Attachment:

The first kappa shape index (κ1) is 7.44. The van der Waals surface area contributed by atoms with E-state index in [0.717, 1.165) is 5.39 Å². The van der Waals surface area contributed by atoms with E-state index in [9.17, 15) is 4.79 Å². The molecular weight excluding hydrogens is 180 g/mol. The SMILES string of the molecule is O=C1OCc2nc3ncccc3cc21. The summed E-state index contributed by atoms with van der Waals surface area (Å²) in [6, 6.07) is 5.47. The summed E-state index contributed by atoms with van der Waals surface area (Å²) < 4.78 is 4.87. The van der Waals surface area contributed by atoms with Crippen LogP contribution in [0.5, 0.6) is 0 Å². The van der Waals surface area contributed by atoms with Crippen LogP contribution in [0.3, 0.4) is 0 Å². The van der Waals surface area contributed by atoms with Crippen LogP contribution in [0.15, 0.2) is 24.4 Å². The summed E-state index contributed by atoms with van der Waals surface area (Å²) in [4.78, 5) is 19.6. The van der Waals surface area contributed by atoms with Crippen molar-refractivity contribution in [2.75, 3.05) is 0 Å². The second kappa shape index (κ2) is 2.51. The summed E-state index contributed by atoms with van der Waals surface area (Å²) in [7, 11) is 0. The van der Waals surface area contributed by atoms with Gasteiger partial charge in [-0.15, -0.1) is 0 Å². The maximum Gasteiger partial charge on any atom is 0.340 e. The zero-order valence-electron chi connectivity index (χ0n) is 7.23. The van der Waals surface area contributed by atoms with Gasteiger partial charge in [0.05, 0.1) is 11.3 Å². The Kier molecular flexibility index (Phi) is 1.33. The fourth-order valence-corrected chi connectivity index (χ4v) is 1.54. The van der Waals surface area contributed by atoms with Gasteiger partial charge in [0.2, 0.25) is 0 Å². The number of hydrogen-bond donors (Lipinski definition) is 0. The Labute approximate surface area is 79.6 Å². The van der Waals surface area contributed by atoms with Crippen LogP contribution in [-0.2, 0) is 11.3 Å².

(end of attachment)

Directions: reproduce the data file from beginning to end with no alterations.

The first kappa shape index (κ1) is 7.44. The van der Waals surface area contributed by atoms with E-state index in [0.717, 1.165) is 5.39 Å². The van der Waals surface area contributed by atoms with E-state index in [9.17, 15) is 4.79 Å². The molecular weight excluding hydrogens is 180 g/mol. The SMILES string of the molecule is O=C1OCc2nc3ncccc3cc21. The summed E-state index contributed by atoms with van der Waals surface area (Å²) in [6, 6.07) is 5.47. The summed E-state index contributed by atoms with van der Waals surface area (Å²) < 4.78 is 4.87. The van der Waals surface area contributed by atoms with Crippen LogP contribution in [0.5, 0.6) is 0 Å². The van der Waals surface area contributed by atoms with Crippen LogP contribution in [0.3, 0.4) is 0 Å². The van der Waals surface area contributed by atoms with Crippen LogP contribution in [0.15, 0.2) is 24.4 Å². The summed E-state index contributed by atoms with van der Waals surface area (Å²) in [4.78, 5) is 19.6. The van der Waals surface area contributed by atoms with Crippen molar-refractivity contribution in [2.75, 3.05) is 0 Å². The second kappa shape index (κ2) is 2.51. The summed E-state index contributed by atoms with van der Waals surface area (Å²) in [7, 11) is 0. The van der Waals surface area contributed by atoms with Gasteiger partial charge in [-0.15, -0.1) is 0 Å². The maximum Gasteiger partial charge on any atom is 0.340 e. The zero-order valence-electron chi connectivity index (χ0n) is 7.23. The van der Waals surface area contributed by atoms with Gasteiger partial charge in [0.05, 0.1) is 11.3 Å². The Kier molecular flexibility index (Phi) is 1.33. The fourth-order valence-corrected chi connectivity index (χ4v) is 1.54. The van der Waals surface area contributed by atoms with Gasteiger partial charge in [0.2, 0.25) is 0 Å². The number of hydrogen-bond donors (Lipinski definition) is 0. The Labute approximate surface area is 79.6 Å². The van der Waals surface area contributed by atoms with Crippen LogP contribution in [-0.2, 0) is 11.3 Å².